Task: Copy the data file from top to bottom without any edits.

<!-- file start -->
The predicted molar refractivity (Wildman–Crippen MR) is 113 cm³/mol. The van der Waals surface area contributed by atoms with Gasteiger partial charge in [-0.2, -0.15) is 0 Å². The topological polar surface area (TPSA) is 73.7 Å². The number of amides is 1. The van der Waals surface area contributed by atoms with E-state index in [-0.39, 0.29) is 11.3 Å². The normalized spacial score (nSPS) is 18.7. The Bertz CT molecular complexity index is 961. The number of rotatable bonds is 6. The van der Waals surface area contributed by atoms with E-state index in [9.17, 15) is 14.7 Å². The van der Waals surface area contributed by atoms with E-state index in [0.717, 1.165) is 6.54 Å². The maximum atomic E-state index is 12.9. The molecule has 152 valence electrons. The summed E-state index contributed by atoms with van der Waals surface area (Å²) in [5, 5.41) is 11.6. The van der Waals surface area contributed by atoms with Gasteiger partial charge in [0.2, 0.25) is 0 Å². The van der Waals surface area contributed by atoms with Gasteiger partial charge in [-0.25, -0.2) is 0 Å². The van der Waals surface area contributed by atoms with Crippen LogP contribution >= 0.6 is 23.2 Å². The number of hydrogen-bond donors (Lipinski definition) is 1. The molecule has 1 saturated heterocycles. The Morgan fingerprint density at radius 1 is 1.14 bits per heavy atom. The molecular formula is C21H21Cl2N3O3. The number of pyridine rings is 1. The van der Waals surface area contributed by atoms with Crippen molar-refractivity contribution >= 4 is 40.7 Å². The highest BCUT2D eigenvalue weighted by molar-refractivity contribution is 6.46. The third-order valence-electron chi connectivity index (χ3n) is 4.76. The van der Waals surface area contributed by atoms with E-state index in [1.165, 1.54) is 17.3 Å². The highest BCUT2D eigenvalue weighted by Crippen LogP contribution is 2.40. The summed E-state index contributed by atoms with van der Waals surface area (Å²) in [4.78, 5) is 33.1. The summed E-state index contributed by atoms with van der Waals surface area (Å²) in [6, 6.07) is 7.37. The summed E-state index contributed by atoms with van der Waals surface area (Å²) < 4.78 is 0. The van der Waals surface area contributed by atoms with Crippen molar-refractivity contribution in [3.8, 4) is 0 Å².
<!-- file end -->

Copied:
The predicted molar refractivity (Wildman–Crippen MR) is 113 cm³/mol. The van der Waals surface area contributed by atoms with Gasteiger partial charge in [-0.2, -0.15) is 0 Å². The topological polar surface area (TPSA) is 73.7 Å². The number of amides is 1. The van der Waals surface area contributed by atoms with E-state index in [-0.39, 0.29) is 11.3 Å². The normalized spacial score (nSPS) is 18.7. The Bertz CT molecular complexity index is 961. The number of rotatable bonds is 6. The van der Waals surface area contributed by atoms with E-state index in [9.17, 15) is 14.7 Å². The van der Waals surface area contributed by atoms with E-state index in [0.717, 1.165) is 6.54 Å². The maximum atomic E-state index is 12.9. The molecule has 152 valence electrons. The summed E-state index contributed by atoms with van der Waals surface area (Å²) in [5, 5.41) is 11.6. The van der Waals surface area contributed by atoms with Gasteiger partial charge in [0.2, 0.25) is 0 Å². The van der Waals surface area contributed by atoms with Gasteiger partial charge in [-0.25, -0.2) is 0 Å². The van der Waals surface area contributed by atoms with Crippen LogP contribution >= 0.6 is 23.2 Å². The number of hydrogen-bond donors (Lipinski definition) is 1. The molecule has 1 saturated heterocycles. The Morgan fingerprint density at radius 1 is 1.14 bits per heavy atom. The molecular formula is C21H21Cl2N3O3. The number of pyridine rings is 1. The van der Waals surface area contributed by atoms with Crippen molar-refractivity contribution >= 4 is 40.7 Å². The highest BCUT2D eigenvalue weighted by molar-refractivity contribution is 6.46. The third-order valence-electron chi connectivity index (χ3n) is 4.76. The van der Waals surface area contributed by atoms with E-state index in [1.165, 1.54) is 17.3 Å². The highest BCUT2D eigenvalue weighted by Crippen LogP contribution is 2.40. The summed E-state index contributed by atoms with van der Waals surface area (Å²) in [4.78, 5) is 33.1. The summed E-state index contributed by atoms with van der Waals surface area (Å²) in [6, 6.07) is 7.37. The summed E-state index contributed by atoms with van der Waals surface area (Å²) < 4.78 is 0. The van der Waals surface area contributed by atoms with Crippen molar-refractivity contribution in [3.8, 4) is 0 Å².